3 November 2006:
The week is over, and I’m a little relieved. One of the more difficult weeks I’ve had in Cyprus so far. I conducted one interview after another and at the same time have started the process of writing an article. It seems like I’m always running from one place to the next. Altogether, I’ve probably spent hours walking to and from interviews, and hours more wandering the streets of Nicosia and its suburbs after getting lost on my way to and from these interviews. Early this morning I walked for over an hour to an interview, which turned out to be much further away than I had anticipated. When I finally arrived, with my laptop and notes weighing my bag down, I hurried inside the building only to find that the interview had been cancelled but that the secretary had forgotten to call me! I offered to wait, I tried to reschedule right there. But there was nothing to be made of it, at least not right then, and I was too tired to fight it. So there I was, with an entire afternoon now ahead of me. I walked another hour back home.
The interviews themselves are enough to wear me down, I think. Sometimes I find them very intellectually and emotionally taxing. The people I talk with have voiced some very strong opinions; they have related some very personal and touching stories. I think it’d be unfair (both to them and to me) to listen only half-heartedly, so as a result I let myself get drawn in, emotional, incensed—wherever their stories take me. With some people, I’ve left the interview feeling like I know them better than some people with whom I’ve been acquainted for years. Even a half-hour interview can be exhausting, and typically they run longer. And though the process wears me out, it’s definitely worth it for me to get their stories and I hope it’s the same for the interviewees to their stories. I’m finding out some really good material—useful, interesting, poignant material. I can honestly say that every single person I interviewed this week has made some very valuable and insightful observations. But I’m not sure how all this is going to fit together quite yet, research-wise.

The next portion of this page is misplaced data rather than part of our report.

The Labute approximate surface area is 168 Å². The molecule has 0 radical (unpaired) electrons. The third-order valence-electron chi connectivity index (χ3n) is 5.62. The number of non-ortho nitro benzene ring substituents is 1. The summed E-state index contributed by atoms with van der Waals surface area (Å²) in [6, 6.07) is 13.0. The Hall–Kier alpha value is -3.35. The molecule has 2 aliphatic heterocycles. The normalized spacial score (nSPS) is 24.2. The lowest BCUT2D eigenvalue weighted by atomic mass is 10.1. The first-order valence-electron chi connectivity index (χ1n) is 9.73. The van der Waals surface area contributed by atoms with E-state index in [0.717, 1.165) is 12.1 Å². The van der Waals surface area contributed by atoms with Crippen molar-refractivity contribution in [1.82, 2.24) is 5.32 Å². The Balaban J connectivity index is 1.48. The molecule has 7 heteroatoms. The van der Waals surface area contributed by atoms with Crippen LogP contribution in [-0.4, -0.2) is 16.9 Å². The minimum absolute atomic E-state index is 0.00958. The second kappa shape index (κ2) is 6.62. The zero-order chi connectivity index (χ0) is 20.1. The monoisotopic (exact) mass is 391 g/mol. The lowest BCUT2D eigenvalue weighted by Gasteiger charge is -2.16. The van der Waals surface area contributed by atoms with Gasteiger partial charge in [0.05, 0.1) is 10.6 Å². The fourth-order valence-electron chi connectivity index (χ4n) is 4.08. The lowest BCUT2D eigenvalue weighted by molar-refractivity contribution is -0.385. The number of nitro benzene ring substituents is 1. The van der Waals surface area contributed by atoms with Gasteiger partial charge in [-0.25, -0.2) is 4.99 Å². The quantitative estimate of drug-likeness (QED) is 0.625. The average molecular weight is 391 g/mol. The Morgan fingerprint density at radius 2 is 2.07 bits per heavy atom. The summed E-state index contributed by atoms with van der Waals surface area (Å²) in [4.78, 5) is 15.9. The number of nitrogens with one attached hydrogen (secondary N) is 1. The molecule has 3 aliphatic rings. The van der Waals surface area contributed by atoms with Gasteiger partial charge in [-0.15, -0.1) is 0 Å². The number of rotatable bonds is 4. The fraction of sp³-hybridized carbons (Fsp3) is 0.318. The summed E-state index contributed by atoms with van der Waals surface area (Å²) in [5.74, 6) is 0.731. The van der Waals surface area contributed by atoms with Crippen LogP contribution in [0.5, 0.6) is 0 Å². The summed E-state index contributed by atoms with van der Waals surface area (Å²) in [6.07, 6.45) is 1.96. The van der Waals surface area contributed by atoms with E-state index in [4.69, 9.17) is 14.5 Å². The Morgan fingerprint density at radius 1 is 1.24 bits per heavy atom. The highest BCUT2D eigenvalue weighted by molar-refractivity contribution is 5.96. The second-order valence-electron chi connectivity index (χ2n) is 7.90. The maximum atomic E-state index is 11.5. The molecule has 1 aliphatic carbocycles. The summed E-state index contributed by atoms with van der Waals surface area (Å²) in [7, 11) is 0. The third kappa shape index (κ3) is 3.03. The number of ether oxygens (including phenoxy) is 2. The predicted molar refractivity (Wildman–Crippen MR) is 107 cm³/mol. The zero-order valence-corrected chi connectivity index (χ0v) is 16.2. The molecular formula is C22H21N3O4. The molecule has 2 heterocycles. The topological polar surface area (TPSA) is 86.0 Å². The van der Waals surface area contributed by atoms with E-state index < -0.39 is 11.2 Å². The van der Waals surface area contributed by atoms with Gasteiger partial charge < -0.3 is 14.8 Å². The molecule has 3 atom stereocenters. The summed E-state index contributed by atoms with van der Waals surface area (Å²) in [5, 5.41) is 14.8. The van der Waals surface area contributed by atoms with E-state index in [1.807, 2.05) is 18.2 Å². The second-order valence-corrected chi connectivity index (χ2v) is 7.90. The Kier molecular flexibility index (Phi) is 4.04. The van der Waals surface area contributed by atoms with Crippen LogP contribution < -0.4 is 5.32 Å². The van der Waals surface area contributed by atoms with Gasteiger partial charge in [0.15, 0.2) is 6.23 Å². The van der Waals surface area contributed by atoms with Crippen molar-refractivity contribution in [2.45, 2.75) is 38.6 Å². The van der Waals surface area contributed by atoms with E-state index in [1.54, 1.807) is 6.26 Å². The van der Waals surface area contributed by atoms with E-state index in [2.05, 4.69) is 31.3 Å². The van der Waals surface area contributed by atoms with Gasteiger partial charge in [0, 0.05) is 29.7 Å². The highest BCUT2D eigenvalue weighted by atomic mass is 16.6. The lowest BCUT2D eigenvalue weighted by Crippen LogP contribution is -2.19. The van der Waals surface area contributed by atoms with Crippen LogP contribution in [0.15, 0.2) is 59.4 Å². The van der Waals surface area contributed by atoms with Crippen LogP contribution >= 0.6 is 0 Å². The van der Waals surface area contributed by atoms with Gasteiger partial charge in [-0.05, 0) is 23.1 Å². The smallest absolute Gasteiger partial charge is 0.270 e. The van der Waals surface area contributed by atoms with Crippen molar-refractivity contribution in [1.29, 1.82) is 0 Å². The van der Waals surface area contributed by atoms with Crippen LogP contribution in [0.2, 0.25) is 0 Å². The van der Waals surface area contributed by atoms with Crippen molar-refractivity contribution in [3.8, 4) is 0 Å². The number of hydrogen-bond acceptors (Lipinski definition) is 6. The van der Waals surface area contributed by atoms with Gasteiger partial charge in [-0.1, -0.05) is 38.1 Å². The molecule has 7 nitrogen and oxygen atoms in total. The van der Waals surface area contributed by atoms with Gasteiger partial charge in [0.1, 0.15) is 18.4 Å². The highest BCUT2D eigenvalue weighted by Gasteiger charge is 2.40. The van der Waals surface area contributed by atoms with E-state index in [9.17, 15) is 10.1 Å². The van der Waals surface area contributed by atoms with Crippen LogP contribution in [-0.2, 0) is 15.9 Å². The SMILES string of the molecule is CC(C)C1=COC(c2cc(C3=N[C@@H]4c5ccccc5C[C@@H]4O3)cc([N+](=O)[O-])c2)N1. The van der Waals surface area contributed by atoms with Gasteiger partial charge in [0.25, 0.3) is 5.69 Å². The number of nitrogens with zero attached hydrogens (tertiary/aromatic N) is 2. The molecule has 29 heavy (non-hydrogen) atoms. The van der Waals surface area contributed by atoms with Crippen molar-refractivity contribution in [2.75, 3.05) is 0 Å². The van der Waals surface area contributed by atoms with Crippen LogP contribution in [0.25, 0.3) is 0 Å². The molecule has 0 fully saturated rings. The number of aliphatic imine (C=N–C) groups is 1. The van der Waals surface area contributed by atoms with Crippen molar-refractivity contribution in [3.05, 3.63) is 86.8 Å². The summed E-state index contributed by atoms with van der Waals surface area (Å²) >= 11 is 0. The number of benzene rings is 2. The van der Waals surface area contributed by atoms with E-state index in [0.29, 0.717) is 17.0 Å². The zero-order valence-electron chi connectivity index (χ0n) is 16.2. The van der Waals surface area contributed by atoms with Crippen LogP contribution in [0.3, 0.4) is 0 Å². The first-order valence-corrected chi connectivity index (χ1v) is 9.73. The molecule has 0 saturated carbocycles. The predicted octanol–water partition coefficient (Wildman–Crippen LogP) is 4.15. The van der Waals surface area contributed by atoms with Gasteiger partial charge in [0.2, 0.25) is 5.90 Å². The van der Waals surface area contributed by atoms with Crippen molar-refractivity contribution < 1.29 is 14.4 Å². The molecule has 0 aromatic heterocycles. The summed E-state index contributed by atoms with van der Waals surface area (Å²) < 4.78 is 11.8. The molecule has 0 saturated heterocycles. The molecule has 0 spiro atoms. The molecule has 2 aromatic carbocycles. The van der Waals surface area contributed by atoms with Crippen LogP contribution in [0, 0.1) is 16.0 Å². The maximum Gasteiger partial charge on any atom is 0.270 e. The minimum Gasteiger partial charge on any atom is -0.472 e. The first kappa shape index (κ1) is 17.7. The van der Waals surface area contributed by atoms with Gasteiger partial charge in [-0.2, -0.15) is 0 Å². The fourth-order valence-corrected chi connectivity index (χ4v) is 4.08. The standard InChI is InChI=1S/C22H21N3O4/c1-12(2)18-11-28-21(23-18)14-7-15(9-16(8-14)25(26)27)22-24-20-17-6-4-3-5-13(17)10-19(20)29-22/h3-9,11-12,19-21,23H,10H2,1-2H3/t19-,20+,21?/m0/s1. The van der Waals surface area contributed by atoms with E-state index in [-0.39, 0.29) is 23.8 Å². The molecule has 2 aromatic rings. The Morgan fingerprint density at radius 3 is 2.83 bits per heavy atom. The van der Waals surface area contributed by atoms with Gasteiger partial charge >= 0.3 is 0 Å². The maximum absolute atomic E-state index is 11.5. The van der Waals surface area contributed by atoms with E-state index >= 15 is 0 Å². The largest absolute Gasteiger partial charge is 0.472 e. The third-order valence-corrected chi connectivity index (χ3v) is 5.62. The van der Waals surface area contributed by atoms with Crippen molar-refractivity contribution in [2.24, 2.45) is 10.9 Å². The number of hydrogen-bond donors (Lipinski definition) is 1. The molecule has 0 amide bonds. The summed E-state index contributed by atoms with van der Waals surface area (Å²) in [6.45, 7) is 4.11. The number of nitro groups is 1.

5 November 2006:
We celebrated the weekend with a barbeque (of sorts) at my friend Carey’s hostel. Carey and her husband, Emre, have been set up at the University hostel in the old city, up past Famagusta gate and right next to the Green Line. The hostel itself was converted from a mansion with huge rooms, high ceilings, and an open courtyard. Winding staircases in both wings of the house take you upstairs to a beautiful view of Nicosia on one side and the Turkish Republic of Northern Cyprus on the other
I say a barbeque “of sorts” because the barbeque itself was not quite what I expected. Far from my usual idea of cooking hot dogs and hamburgers on the grill and standing or sitting outside in lawn furniture, we were treated to wine, lamb chops, and Cypriot side dishes. The guys organizing the barbeque had set everything up around a huge table in the candlelit dining room. It was great to sit back and take stock of the group we had gathered together for this meal—a group of people from Italy, Turkey, the States, England, France, and Greece–great, interesting people, who really enjoy each other’s company.
After the amazing and very filling meal, we had a few cocktails and then headed out for the evening. A few of the places we went were nearly empty, but we always made ourselves at home and continued to have great conversation, tell jokes, and laugh. A little later on we found ourselves at a bouzoukia (a traditional Greek music/dance bar), probably inadvertently led there by the Greeks in our group. I can’t say I’ve come around to Greek music yet, but it was fun to watch the dancing and listen to the live band. I thought that when I walked home that night I’d be alone on the streets, but I actually had a lot of company from people still out for the night. An evening’s events (dinner, out) start late and continue later here, one thing about living in the Mediterranean that I’ve really come to love.